23. #23 Bob O'H
    November 1, 2010

    In lieu of candy, I’m giving out flu shots to the kids tonight. The line’s already around the block.

    Damit, Sid. I might buy your book just that!

  24. #24 Matthew Cline
    November 1, 2010

    So, with “homeopathic immunization”, is the pathogen put into water, then diluted-and-successed until there’s none left, and that’s what’s ingested? Or is a remedy prepared as if to cure someone who already has a typical case of the disease, which is then consumed by a healthy person?

    Either way, I can’t see mass immunization of the homeopathic variety being popular with the pure/straight/hardcore homeopaths, since there wouldn’t be any individualization.

  25. #25 Sam C
    November 1, 2010

    Couldn’t guerilla homeopaths immunise huge regions against everything by putting a few drops of their incredibly effective remedies into the water supply. The huge dilutions would potentise these to 1000000C or better and no disease would stand a chance!

    Perhaps it would be even stronger if the local pixies could be persuaded to sprinkle a little magic dust into the water supply to. All we need is to get some gold from the leprechauns to bribe the pixies to help the homeopaths and the world could be so much healthier!!

    Why oh why won’t you sciencey folk listen to the wisdom of the complementary practitioners?

  26. #26 DLC
    November 1, 2010

    Good to see such people taken to task over their lies.

  27. #27 Lawrence
    November 1, 2010

    Technically, since homeopathic remedies are diluted to such an extreme anyway – don’t we all take the remedies every time we drink a glass of water?

    Now I get it – they are a bunch of H20 Shills!!!! Damn water companies and their homeopathic marketing campaigns!

  28. #28 squirrelelite
    November 1, 2010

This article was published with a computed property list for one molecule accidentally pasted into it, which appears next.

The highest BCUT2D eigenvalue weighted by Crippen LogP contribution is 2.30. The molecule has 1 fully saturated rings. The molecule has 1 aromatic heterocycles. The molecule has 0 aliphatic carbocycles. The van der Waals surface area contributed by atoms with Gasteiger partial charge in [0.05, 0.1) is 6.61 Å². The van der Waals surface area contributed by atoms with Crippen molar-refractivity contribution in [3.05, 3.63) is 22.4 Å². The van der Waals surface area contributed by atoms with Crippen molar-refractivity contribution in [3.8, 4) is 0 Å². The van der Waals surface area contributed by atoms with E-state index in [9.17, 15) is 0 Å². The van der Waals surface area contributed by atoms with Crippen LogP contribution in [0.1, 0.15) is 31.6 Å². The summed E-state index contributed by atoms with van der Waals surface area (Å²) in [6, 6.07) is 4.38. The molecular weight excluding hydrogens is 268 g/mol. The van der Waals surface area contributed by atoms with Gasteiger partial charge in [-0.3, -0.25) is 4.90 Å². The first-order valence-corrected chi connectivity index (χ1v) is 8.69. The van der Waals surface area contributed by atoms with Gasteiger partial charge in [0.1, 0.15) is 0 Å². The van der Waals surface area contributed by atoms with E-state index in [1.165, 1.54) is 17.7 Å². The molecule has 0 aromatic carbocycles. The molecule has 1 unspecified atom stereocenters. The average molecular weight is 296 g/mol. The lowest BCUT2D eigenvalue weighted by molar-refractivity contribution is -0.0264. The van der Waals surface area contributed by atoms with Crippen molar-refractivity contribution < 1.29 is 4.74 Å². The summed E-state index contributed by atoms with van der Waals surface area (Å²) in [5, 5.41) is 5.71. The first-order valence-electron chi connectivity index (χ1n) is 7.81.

It was good to see Dr David Katz’s article about the flu vaccine posted over at the Huff Po.

    “What To Do About Flu? Get Vaccinated”

    http://www.huffingtonpost.com/david-katz-md/what-to-do-about-flu-the-_b_737899.html

    But, I noticed Dr Bob Sears offered his take as well on mandatory vaccination for healthcare workers.

    http://www.huffingtonpost.com/dr-bob-sears/mandatory-flu-vaccines-fo_b_770363.html

    He acknowledges that the flu vaccine is a lot safer than the disease, But, he suggests that waiting until you show symptoms and then just taking a few days off is a reasonable alternative. Unfortunately, this ignores the fact that for many diseases a person can be contagious before they show symptoms.

    Then, he implies that these requirements are mandatory with no exceptions (which doesn’t sound like what I remember reading) and embarks on the slippery slope argument.

    I find it interesting that less than half of health care workers get a flu vaccine each year. Why is that? Is it because they’ve all read the vaccine product insert and don’t like that long list of possible, but unlikely, side effects? Or do they just not get around to it for no particular reason? I don’t know.

    In my opinion, no government has the right to force anything potentially dangerous on anyone. We should all have the freedom to choose between a flu vaccine and risking the disease. Patients who come into a doctor’s office or hospital take a small risk every time, but not primarily from the doctor. There’s far more risk of catching something from another patient. So, if this policy passes, what’s next? Denying hospital admission or even health care to anyone who doesn’t get a flu vaccine? After all, that patient would be putting others in the hospital or office at risk, and we can’t have that. And why stop at the flu vaccine? Let’s make all vaccines 100 percent mandatory for everyone! Hey, why don’t we just burn the constitution?

  29. #29 JohnV
    November 1, 2010

    “We should all have the freedom to choose between a flu vaccine and risking the disease”

    What about my “freedom to choose” not to be exposed unnecessarily to pathogens by some chucklehead like you?

    Dumb ass libertarian.

  30. #30 dean
    November 1, 2010

    “Dumb ass libertarian”